Kefir and buttermilk are two cultured dairy drinks that are similar in both texture and taste. The main difference is that kefir is a popular probiotic consumed for its health benefits, while buttermilk is more popular in cooking and baking. In most cases, you can substitute one for the other.
Of course, that’s not to say that both are almost the same and the differences are negligible. Far from it.
Interested in learning about the differences, similarities, and when swapping makes sense?
If so, you’re in the right place. Read on.
When to Substitute
As I already mentioned in the intro, often you can swap buttermilk for kefir and the other way around, but that’s not always the case.
Let’s get into the weeds.
Can You Substitute Kefir for Buttermilk?
You can swap kefir for buttermilk in almost any recipe. Kefir has a similar texture and taste, and is also acidic, which means it reacts with baking soda to leaven baked goods. So if you’re baking scones, biscuits, and the like, kefir will make them light and fluffy, too.
If you’re using buttermilk on cereals, granola, or in a salad dressing like ranch, kefir will do just fine in those uses too.
The same is true if you’re drinking it straight, as the taste and texture are almost the same.
What if you’re concerned about nutritional values?
If so, you’ll be happy to learn that they’re quite alike, with both foods providing about 43kcal of energy per 100g and having a similar macronutrient profile.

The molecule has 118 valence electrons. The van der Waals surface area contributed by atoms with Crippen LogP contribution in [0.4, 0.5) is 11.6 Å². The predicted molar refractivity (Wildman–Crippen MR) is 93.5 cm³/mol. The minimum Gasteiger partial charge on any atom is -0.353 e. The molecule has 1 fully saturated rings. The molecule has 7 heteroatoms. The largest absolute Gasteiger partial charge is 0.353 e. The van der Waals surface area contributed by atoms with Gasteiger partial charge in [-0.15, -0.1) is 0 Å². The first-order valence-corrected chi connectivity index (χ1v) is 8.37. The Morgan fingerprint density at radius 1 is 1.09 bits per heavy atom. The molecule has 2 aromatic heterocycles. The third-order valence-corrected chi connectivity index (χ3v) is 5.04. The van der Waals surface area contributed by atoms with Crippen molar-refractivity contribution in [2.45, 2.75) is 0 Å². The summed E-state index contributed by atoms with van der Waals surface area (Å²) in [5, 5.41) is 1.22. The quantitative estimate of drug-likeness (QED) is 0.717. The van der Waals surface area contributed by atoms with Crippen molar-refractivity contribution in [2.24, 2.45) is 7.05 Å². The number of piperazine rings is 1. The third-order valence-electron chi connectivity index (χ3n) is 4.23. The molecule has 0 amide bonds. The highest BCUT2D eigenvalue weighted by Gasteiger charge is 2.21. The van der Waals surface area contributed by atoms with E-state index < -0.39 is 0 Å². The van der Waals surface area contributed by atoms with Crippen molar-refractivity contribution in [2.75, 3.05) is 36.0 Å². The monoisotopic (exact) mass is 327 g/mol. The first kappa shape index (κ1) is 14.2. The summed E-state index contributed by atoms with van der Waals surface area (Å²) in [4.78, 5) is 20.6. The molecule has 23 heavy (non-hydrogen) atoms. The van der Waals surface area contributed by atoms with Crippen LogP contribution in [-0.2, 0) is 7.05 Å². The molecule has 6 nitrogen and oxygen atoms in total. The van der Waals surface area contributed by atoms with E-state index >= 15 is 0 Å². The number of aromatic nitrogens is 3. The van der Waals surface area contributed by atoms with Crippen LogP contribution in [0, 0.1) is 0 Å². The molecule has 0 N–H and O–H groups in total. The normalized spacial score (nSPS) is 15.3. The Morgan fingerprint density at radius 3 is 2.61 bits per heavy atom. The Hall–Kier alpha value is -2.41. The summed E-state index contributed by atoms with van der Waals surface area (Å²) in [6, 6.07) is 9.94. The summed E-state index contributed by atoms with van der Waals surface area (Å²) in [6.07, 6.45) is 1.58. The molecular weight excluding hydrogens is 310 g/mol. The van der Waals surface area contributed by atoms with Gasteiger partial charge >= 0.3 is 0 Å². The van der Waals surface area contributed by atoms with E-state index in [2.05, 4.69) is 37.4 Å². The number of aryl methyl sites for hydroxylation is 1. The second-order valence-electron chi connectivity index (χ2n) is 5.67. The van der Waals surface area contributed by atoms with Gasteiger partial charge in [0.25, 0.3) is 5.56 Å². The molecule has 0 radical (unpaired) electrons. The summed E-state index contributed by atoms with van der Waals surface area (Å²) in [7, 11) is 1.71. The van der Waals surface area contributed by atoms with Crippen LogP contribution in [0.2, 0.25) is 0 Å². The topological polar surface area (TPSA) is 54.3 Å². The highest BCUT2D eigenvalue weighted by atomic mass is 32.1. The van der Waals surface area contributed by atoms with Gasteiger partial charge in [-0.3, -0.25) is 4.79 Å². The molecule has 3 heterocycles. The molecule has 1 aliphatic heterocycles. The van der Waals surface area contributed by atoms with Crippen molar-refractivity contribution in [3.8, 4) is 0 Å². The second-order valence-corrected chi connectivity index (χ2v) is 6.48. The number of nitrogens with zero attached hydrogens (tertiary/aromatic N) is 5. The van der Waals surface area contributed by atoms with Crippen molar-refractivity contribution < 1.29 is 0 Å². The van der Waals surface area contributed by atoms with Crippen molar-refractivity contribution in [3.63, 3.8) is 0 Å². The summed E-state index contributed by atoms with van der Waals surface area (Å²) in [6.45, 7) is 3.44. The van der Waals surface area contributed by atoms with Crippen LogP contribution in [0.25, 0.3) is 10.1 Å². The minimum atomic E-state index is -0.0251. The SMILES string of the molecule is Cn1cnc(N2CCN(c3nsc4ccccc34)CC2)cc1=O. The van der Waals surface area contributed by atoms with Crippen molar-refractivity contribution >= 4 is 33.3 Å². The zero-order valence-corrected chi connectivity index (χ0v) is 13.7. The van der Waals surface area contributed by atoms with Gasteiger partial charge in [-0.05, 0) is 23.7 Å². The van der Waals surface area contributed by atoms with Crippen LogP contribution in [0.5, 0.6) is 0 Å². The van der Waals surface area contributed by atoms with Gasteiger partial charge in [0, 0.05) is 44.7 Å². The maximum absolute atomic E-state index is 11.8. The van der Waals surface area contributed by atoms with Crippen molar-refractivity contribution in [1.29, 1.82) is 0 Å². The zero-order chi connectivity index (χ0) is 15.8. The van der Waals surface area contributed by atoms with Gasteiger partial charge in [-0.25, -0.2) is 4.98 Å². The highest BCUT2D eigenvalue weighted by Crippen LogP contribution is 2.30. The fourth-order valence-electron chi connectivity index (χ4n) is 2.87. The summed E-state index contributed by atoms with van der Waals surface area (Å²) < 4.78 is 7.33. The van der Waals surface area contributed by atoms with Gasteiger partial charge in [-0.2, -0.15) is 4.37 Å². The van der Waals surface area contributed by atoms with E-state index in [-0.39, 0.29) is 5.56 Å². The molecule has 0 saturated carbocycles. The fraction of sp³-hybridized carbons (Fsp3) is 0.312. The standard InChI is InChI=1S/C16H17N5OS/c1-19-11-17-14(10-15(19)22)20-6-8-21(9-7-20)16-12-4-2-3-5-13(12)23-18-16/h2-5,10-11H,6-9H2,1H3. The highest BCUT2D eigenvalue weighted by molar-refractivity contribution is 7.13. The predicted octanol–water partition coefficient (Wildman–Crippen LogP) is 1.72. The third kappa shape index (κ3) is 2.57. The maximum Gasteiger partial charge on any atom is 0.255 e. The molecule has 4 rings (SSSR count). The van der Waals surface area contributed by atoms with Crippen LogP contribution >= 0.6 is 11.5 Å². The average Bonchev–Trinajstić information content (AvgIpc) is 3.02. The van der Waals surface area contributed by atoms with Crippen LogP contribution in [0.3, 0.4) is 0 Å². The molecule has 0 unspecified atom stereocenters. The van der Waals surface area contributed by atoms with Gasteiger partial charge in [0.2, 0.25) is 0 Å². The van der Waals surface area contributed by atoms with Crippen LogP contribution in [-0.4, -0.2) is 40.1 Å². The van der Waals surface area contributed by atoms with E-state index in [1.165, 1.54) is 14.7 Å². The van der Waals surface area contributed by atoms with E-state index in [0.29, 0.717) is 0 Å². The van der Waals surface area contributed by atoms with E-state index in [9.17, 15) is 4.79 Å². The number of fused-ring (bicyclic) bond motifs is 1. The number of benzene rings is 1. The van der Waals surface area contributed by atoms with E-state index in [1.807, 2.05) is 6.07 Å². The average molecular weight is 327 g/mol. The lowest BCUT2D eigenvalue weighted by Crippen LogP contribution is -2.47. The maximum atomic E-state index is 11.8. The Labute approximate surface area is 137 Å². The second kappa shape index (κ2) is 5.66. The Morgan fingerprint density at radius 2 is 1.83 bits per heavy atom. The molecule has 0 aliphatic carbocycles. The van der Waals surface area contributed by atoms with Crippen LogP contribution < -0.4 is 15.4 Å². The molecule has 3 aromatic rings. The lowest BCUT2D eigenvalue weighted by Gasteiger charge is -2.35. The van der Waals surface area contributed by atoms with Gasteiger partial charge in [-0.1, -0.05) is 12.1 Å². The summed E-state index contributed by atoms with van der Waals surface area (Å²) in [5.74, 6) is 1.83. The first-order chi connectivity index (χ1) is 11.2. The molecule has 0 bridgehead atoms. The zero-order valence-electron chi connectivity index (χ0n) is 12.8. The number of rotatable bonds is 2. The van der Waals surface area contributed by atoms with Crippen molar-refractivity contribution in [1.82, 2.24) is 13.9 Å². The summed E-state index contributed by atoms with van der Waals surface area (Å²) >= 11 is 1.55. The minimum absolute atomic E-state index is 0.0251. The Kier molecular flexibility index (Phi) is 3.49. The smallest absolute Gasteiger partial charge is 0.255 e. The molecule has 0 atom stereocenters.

(We cover nutrition in more detail later.)
All in all, it’s difficult to point to a scenario where substituting buttermilk with kefir would be a bad idea. So if your buttermilk has gone bad, grab that kefir and carry on.
Can I Use Buttermilk Instead of Kefir?
Using buttermilk instead of kefir works great in pretty much any recipe. Both have similar flavor and texture, and both react with baking soda, acting as a leavening agent. But if you’re drinking kefir for its probiotics, that’s where buttermilk falls short as a substitute.
Cultured buttermilk, the widely available variety, is pasteurized and homogenized milk that’s then spiked with a culture of Lactococcus lactis or Lactobacillus bulgaricus (lactic acid bacteria, to keep it simple).
In other words, it doesn’t offer much in terms of probiotic benefits.
Long story short, if you’re looking to up your intake of probiotics, stick with kefir. But if you need kefir for a cooked recipe and your kefir has gone bad, buttermilk will do the trick.
Having substituting one with the other out of the way, let’s talk about the similarities and differences between the two in various aspects.
Buttermilk vs. Kefir: Differences and Similarities
There are many similarities between buttermilk and kefir, but there are also some crucial differences. I divided everything into a few sections so that it’s easier for you to read about what you’re actually interested in and skip the rest.